News, UCM News

MIC fast-track for area students to start careers

From left, Logan Infranca and Charles Link are high school juniors studying software development at the Missouri Innovative Campus in Lee’s Summit. The program allows high school students to jump-start their careers in six areas. (Photo by Garret Fuller/ Senior Writer)

Kansas City area high school students are getting hands-on learning through a one-of-a-kind program offered at the Missouri Innovation Campus in Lee’s Summit.

The University of Central Missouri and Metropolitan Community College is teaming up with 18 area school districts and various business partners to bring the project to life. The program initially started at the former Summit Technology Academy.

Stan Elliott, director of the MIC program, said it allows high school students to gain real-world experience in five programs: system administration, design and drafting, software development, bioinformatics and cybersecurity. A sixth program, software engineering, will begin in the summer.

Through MIC, students to gain real-world experience through a three-year internship. Elliott said students enroll in the MIC program their junior year of high school and have an internship by their senior year. While enrolled in the MIC program, Elliott said students earn dual credit from their high school. This allows students enrolled in the program the ability to receive a bachelor’s degree with two years of college rather than four.

“That’s how we can accelerate them because our graduates get their bachelor’s degree two years after they graduate high school,” Elliott said. “So we have to depend on dual credit to accelerate them to that degree.”

A major goal of the program is to not just allow students to graduate with real-world experience but to also graduate debt free.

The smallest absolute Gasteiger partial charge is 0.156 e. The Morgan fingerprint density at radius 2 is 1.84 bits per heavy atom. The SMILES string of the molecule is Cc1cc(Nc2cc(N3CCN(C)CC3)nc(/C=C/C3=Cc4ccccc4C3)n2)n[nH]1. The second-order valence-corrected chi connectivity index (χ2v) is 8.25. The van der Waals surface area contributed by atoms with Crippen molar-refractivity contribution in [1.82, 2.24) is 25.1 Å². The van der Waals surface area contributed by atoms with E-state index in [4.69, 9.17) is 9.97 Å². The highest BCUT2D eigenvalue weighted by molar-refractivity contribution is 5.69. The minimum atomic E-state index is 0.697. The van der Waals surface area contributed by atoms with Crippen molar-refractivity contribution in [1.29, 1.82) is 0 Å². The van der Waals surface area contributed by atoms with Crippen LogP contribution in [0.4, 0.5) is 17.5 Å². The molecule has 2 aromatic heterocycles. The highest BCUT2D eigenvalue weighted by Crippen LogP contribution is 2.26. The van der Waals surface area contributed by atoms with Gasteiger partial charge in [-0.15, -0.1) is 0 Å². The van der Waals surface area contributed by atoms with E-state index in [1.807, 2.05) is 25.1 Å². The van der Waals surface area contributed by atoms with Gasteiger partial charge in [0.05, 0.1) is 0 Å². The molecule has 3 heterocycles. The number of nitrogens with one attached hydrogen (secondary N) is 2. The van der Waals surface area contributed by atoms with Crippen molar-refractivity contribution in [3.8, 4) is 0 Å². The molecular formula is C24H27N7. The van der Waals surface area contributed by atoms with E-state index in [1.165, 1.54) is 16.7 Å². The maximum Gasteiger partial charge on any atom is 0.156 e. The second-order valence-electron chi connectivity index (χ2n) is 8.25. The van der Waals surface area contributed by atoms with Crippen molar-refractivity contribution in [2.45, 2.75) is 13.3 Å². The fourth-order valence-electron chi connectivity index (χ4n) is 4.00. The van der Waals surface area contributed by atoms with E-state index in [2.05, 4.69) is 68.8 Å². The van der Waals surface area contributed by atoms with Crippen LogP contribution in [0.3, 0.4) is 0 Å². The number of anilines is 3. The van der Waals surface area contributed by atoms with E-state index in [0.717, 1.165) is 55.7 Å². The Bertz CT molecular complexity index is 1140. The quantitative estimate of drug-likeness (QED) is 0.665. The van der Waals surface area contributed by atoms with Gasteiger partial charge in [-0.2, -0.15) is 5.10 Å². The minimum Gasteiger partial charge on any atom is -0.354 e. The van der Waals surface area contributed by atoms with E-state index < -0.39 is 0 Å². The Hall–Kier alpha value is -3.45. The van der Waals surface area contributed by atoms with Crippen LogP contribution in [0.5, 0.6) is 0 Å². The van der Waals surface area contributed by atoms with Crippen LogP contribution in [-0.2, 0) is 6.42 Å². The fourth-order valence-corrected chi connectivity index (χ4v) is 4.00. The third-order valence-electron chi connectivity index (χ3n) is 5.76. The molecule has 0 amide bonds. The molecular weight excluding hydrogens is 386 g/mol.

“With students, it’s a very popular program because they’re graduating debt free their first two years of college,” Elliott said. “We pay the tuition. The program is all delivered here, so there’s no room and board. They don’t have to go to campus, so that’s a big cost savings for a lot of the students as well. And over that three-year paid internship, they average about $30,000 that they make doing that internship. So, that really helps to offset any costs that they have to pay for their last two years in the program.”

Charles Link, a junior from Lone Jack High School, is studying software development. He said the program will help students increase their net worth.

“Based on some papers I’ve done, or that I’m doing currently, I know this (the MIC program) is definitely going to help with our individual lives,” Link said. “One interesting fact that I’ve come to learn is that you can quadruple the amount of your net worth by not having any student debt. And I think that it’s amazing that we can go through such amount of classes and not have to pay.”

While the program seems like an excellent opportunity for many students, it requires a lot of hard work and dedication to reap the rewards of the program. Elliott said the program requires students to have a 3.0 GPA, test into college algebra and English on the ACT or AccuPlacer exams and have at least a 95 percent attendance record.

Logan Infranca, a junior at Raytown High School, is studying software development. He haS one piece of advice for students considering the program.

“Make sure you have a lot of time management because you’re going to have to start balancing high school and college at the same time,” Infranca said.

Elliott said the program has a 60-65 percent retention rate. However, there is a 99 percent placement rate among those who complete the program, with 98 percent of those students continuing to work for the company with which they interned.

Currently, there are 96 students enrolled in the program from urban, suburban and rural high schools. Elliott said 11 students graduated last May from the program.

Elliott said the MIC program is unique nationwide.

“We’re not aware of any other program that offers a bachelor’s degree two years after high school and a year-round, three-year paid internship,” Elliott said. “We’re not aware of it and we’ve been told before by the U.S. Department of Ed that they’re not aware (of any other program.)”

Leave a Reply

Your email address will not be published. Required fields are marked *